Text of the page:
Lo­ca­tion Mat­ters

When clients set up a new trust, re­mem­ber to ask: What state has been rec­om­mended for the trust? Is it the client’s home state? In many cases, the type of plan­ning the client needs will re­quire that the trust be formed in what is called a “trust friendly” ju­ris­dic­tion. There are about 17 states, of which Alaska, Delaware, Ne­vada and South Dakota are the most pop­u­lar, that per­mit clients to set up a trust and be a ben­e­fi­ciary of that trust, yet also have the trust as­sets re­moved from their es­tate. This type of trust might be war­ranted for a sin­gle client who wants to as­sure ac­cess to as­sets trans­ferred by us­ing a self-set­tled do­mes­tic as­set pro­tec­tion trust. ING trusts also need to be formed in these states in or­der to work. If a client wants to save state in­come tax, form­ing a trust in (or mov­ing an ex­ist­ing trust to) a no-tax state may be es­sen­tial to the plan. Form­ing a trust in a state other than the client’s home state will of­ten re­quire nam­ing an in­sti­tu­tional trus­tee in that friend­lier state. Plan­ners should not de­ter such plan­ning for fear of un­der­min­ing their client re­la­tion­ship. Rather, ad­vi­sors should es­tab­lish re­la­tion­ships with purely ad­min­is­tra­tive trust com­pa­nies based in the bet­ter trust states, so their clients can get the best plan­ning without cre­at­ing un­nec­es­sary com­pli­ca­tions or com­pe­ti­tion for the ad­vi­sor. Trusts should also of­ten have a trust pro­tec­tor to pro­vide flex­i­bil­ity. This might in­clude the power to change in­sti­tu­tional trustees and states where the trust is gov­erned and ad­min­is­tered. Other per­sons might be given the power to add a ben­e­fi­ciary or loan the client money from the trust. But be care­ful, as these may char­ac­ter­ize the trust as a grantor trust for in­come tax pur­poses (which in some cases is not de­sir­able). There are also dif­fer­ent views as to whether the trust pro­tec­tor should act in a fidu­ciary ca­pac­ity (with the level of re­spon­si­bil­ity of a trus­tee) or not. If some­one is act­ing in a fidu­ciary ca­pac­ity, they may not be able to add a new ben­e­fi­ciary, for ex­am­ple, as that might di­lute the in­ter­ests of the ben­e­fi­cia­ries to whom they have a duty of loy­alty. While ad­vi­sors do not need to be ex­perts in all these mat­ters, they should at least ask ques­tions to be sure the at­tor­ney has con­sid­ered these is­sues. Given the cur­rent high es­tate tax ex­emp­tions, many clients might ben­e­fit from trusts that are cre­ated to last for­ever or at least for a very long time. The client’s gen­er­a­tion-skip­ping trans­fer ex­emp­tion should also be al­lo­cated to pro­tect gifts to the trust. This can keep the trust as­sets out­side the es­tate tax sys­tem for many gen­er­a­tions to come.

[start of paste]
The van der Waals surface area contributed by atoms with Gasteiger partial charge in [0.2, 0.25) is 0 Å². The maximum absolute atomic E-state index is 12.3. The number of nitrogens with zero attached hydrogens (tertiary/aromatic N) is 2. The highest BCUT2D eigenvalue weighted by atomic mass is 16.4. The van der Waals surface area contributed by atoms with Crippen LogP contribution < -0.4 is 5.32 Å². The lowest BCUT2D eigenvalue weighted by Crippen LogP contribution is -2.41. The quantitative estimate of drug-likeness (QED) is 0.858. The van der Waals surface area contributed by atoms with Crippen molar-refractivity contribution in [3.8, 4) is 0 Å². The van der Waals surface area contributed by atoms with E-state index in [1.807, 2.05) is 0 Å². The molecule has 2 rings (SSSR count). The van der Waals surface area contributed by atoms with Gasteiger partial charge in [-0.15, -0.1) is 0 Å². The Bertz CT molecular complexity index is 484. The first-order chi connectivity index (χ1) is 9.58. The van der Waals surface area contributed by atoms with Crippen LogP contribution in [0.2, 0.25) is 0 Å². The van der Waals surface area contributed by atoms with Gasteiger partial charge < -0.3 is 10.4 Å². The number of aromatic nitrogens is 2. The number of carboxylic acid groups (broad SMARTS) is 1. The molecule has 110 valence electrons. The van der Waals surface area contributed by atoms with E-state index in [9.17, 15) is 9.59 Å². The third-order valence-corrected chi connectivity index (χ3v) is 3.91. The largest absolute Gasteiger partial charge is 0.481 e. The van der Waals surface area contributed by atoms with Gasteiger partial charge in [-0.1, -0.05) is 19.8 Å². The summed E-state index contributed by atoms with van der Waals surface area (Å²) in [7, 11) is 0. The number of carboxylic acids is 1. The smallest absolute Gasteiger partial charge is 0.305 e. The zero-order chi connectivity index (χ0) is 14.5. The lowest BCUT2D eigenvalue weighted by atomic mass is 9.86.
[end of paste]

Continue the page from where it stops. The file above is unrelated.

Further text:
More Strate­gies Than Ever Be­fore

Over­all, there are more vari­a­tions of trusts than ever be­fore, which means clients and their fam­i­lies have more strate­gies from which they can ben­e­fit. That said, the ex­pan­sion of these op­tions has also in­creased the com­plex­ity of trusts as plan­ning tools, and iden­ti­fy­ing the best op­tion for clients is not al­ways an easy task. Plan­ners should re­main proac­tively in­volved in the es­tate and trust plan­ning process to en­sure that a client’s plan does not merely re­cy­cle older trust strate­gies. Ad­vi­sors and their clients should take ad­van­tage of the lat­est op­tions to build a tai­lored plan suited to mod­ern times.

For many clients, trusts should be cre­ated to last for­ever, or at least for a very long time.

Plan­ners should re­main proac­tively in­volved in the es­tate and trust plan­ning process to en­sure that a client’s plan does not merely re­cy­cle older trust strate­gies.